No Man(S) Land
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\ˈnō-ˌmanz-ˌland\

Etymology: Middle English, from Old English nā, from ne not + ā always; akin to Old Norse & Old High German ne not, Latin ne-, Greek nē- + Middle English, from Old English man, mon human being, male human; akin to Old High German man human being, Sanskrit manu + ‘s suffix related to the noun before it + Middle English, from Old English; akin to Old High German lant land, Middle Irish lann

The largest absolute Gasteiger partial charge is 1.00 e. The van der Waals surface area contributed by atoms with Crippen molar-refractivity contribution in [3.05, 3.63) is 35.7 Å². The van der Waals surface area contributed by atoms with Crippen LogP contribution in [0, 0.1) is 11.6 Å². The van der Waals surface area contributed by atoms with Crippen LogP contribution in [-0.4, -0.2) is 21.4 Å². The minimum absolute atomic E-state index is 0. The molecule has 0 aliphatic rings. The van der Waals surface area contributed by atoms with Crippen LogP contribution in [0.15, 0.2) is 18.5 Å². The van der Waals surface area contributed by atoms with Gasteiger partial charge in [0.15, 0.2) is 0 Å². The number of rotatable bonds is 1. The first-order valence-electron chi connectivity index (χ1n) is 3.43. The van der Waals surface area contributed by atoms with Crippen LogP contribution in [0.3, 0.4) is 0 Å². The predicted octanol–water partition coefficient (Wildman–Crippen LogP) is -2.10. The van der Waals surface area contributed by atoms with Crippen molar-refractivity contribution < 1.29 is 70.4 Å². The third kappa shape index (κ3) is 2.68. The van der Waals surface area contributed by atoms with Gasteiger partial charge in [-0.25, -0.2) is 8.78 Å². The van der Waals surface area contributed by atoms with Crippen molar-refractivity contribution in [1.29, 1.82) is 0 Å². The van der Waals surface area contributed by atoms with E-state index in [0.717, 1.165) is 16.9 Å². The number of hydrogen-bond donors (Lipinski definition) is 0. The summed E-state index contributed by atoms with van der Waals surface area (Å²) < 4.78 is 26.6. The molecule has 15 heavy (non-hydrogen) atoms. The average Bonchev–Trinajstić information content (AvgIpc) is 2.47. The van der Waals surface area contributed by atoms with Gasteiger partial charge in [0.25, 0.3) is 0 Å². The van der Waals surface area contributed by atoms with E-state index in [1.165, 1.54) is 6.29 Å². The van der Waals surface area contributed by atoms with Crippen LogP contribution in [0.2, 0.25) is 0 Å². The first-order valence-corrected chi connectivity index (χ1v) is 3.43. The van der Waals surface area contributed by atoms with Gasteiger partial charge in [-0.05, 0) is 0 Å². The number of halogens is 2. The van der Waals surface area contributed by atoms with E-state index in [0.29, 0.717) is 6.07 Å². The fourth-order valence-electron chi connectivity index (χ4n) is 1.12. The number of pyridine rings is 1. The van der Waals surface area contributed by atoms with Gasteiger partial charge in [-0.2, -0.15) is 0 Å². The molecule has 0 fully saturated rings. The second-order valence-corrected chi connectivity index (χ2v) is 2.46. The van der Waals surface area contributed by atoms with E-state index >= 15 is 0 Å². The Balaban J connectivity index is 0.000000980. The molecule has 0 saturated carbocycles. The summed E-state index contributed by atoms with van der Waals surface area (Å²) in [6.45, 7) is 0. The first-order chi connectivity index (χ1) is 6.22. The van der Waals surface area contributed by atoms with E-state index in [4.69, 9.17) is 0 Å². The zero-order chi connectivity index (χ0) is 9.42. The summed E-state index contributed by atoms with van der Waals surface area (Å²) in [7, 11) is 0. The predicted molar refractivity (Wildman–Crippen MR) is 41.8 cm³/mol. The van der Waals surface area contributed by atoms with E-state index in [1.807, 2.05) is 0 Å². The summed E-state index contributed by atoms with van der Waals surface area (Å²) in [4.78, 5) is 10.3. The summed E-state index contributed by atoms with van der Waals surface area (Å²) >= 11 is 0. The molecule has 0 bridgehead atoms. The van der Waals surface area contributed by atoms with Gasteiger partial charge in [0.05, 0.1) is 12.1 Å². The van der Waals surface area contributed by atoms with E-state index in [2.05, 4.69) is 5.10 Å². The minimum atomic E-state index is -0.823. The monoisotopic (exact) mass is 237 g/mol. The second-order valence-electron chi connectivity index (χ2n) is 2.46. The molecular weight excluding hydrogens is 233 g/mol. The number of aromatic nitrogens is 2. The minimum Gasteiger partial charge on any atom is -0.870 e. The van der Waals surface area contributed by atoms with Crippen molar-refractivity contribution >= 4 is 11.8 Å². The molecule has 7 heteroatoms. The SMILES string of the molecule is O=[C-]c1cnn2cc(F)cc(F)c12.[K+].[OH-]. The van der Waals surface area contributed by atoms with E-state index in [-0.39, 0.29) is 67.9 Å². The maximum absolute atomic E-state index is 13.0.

Function: Noun

A strip of land, area or territory divided by two or more forces, which can not or may not be occuppied by neither. This area usually creates tension and produces reaction, between the entities involved.

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Bibliography
1. Berlin Wall [http://www.flickr.com]

(rodrigo langaric avila)
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